Violent rallies in Chile raise fears over referendum vote

Violent rallies in Chile raise fears over referendum vote

Violent rallies in Chile raise fears over referendum vote

Marking the one-year anniversary of mass protests that have left more than 30 people dead and thousands injured, tens of thousands of Chileans gathered in the central square of Santiago in a mostly peaceful rally. But the rally deteriorated and turned into riots and looting after night fell. 

Earlier in the day, people gathered in demonstrations in cities throughout Chile – many carrying signs and rainbow-coloured banners calling for a “yes” vote next Sunday. On Sunday, the country will vote in a referendum about whether to scrap the country’s dictatorship-ear Consitution, a key demand of the 2019 protests.

Chile protests turn violent

As night fell, the demonstrations – which had been largely peaceful – saw increasing incidents of violence, looting of supermarkets and clashes with police across the capital. Firetruck sires, burning barricades on roadways and fireworks on city-centre streets added to a sense of chaos in some areas. 

Interior Minister Victor Perez condemned the late-night chaos, whilst praising the early, peaceful rallies. He called on the people to settle their differences by voting on Sunday, October 25.

“Those who carry out these acts of violence do not want Chileans to solve our problems through democratic means,” Pere told reporters, promising to punish those who crossed the line on Sunday. 

Earlier in the day, an angry group threatened a Communist Party mayor. Later, masked individuals firebombed a police headquarters and church. Another Santiago church was attacked in the early evening, setting fire to its spire and filling the streets with smoke.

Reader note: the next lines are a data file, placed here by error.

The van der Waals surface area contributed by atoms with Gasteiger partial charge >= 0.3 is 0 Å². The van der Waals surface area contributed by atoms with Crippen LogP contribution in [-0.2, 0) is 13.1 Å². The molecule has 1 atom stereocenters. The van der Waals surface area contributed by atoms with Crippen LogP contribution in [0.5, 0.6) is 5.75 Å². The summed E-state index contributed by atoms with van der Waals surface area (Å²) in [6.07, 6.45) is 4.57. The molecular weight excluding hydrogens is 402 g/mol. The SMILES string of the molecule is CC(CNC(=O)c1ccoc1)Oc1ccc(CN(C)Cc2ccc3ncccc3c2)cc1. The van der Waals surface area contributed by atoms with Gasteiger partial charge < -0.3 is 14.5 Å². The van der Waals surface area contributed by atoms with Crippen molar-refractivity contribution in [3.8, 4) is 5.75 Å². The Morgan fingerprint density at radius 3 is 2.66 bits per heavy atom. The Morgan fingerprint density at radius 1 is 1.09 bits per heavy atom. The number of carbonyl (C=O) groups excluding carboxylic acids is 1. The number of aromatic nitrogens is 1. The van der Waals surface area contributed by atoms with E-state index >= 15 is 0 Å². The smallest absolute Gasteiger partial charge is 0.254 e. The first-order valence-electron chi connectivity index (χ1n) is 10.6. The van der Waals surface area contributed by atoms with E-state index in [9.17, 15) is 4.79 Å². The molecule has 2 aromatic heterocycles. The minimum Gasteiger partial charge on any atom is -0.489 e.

Church burns as Chile protests turn violent

Sunday’s vote

More than 15 metro stations were temporarily closed amid the unrest. Police used tear gas and water cannon in 

Al Jazeera’s Lucia Newman said the appearance of what she described as “masked vandals” raised concerns about the referendum. 

“There are people who are afraid, especially leaders in the opposition, that this sort of thing could stop people from going out to vote next week,” she said. 

Last year’s protests began October 18 and continued until mid-December. Chileans gathered nationwide to call for reforms to the country’s pension, healthcare and education systems. 

Chile protests

Rioting and looting resulted in billions of dollars in damage and the unrest saw the military take to the streets for the first time since the rule of dictator Augusto Pinochet. 

Police estimated that Sunday’s rally in Santiago attracted around 25,000 people by 6 pm — far smaller than the largest protests of 2019

Over the last few days, small-scale demonstrations and isolated incidents of violence have nonetheless resurfaced in Chile, as the capital’s six million citizens emerge from months of confinement as a result of the pandemic. 



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